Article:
نتیجه گیری انگلیسی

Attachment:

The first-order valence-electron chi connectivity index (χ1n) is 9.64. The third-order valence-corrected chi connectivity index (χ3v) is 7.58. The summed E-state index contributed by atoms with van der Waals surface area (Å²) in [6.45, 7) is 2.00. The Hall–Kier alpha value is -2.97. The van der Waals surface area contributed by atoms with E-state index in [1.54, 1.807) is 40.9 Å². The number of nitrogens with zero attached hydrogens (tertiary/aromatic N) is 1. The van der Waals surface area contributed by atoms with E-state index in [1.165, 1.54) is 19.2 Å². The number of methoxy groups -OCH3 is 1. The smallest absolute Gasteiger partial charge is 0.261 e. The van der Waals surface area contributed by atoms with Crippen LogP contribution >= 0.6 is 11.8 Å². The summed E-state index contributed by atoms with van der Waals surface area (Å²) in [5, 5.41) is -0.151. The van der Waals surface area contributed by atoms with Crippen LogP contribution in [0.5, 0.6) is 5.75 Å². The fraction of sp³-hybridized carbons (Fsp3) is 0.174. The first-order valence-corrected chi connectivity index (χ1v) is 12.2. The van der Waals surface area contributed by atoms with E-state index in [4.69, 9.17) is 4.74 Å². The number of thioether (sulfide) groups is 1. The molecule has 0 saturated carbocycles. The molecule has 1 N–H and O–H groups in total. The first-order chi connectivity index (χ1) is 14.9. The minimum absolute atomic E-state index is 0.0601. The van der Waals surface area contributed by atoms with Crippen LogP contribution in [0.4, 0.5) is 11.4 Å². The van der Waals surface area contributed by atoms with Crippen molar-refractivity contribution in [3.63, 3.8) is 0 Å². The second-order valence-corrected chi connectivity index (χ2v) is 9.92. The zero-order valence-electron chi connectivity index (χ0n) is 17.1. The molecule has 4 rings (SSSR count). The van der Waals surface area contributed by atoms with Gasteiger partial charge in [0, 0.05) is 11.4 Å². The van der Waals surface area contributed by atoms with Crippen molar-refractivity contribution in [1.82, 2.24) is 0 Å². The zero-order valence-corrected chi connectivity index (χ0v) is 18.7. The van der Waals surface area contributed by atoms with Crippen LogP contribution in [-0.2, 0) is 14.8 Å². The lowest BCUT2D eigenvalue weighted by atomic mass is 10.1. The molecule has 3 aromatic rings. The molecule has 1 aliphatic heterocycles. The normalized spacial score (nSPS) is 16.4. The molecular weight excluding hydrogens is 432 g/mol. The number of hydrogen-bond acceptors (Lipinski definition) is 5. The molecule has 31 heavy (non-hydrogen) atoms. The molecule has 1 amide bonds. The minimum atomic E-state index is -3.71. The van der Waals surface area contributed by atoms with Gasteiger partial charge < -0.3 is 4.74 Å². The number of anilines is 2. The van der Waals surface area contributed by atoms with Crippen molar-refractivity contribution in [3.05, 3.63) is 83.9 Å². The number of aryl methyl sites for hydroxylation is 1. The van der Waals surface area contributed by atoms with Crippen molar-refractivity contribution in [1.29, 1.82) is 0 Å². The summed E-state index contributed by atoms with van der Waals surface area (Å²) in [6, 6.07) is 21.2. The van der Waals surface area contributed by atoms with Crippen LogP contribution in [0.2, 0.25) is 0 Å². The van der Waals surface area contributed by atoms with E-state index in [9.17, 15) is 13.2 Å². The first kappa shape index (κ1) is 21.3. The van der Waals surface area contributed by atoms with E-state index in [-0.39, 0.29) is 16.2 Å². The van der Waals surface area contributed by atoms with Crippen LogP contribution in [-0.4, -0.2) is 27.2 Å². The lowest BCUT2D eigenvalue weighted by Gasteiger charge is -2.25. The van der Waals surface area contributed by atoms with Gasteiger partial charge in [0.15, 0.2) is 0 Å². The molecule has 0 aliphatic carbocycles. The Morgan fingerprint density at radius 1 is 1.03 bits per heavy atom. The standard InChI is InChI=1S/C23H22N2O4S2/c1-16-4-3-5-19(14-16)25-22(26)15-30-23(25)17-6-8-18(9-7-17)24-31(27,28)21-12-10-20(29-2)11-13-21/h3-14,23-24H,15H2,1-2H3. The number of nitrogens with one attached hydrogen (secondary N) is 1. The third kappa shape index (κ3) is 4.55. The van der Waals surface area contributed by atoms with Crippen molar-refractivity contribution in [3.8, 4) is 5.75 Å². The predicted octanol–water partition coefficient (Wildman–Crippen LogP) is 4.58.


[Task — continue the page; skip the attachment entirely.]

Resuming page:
The general implication of human capital theory is that more is better. Empirical support for this claim has been predominantly based on using years of education or experience as proxy for human capital. From a methodological point of view, the empirical studies in this stream essentially compare contexts where human capital abounds to contexts where it is lacking. There is thus less theoretical and empirical precision in contexts where there are no apparent or sizeable differences in the amount of human capital. The current paper explores the qualitative nature of human capital by examining the specific domains of which it is composed. We show that particular aspects of human capital contribute to some but not all dimensions of performance. Understanding the qualitative nature of human capital, as well as its links to the various facets of performance, makes an important extension of the theory. In addition, the results of this study have some important implications for practitioners. VCFs may build their investment teams with a human capital consideration in mind. Understanding the human capital factors contributing to achieving more home runs and less strike outs can help build teams that increase firm performance. But they must acknowledge that aspects of human capital differ in their impact on each performance dimension. Similarly, entrepreneurs seeking venture capital finance may increase their awareness of the value that a VCF could bring to their start-up company. By preexamining the backgrounds of the VCF's top management team, entrepreneurs can target those VCFs that could make the greatest contribution to their success.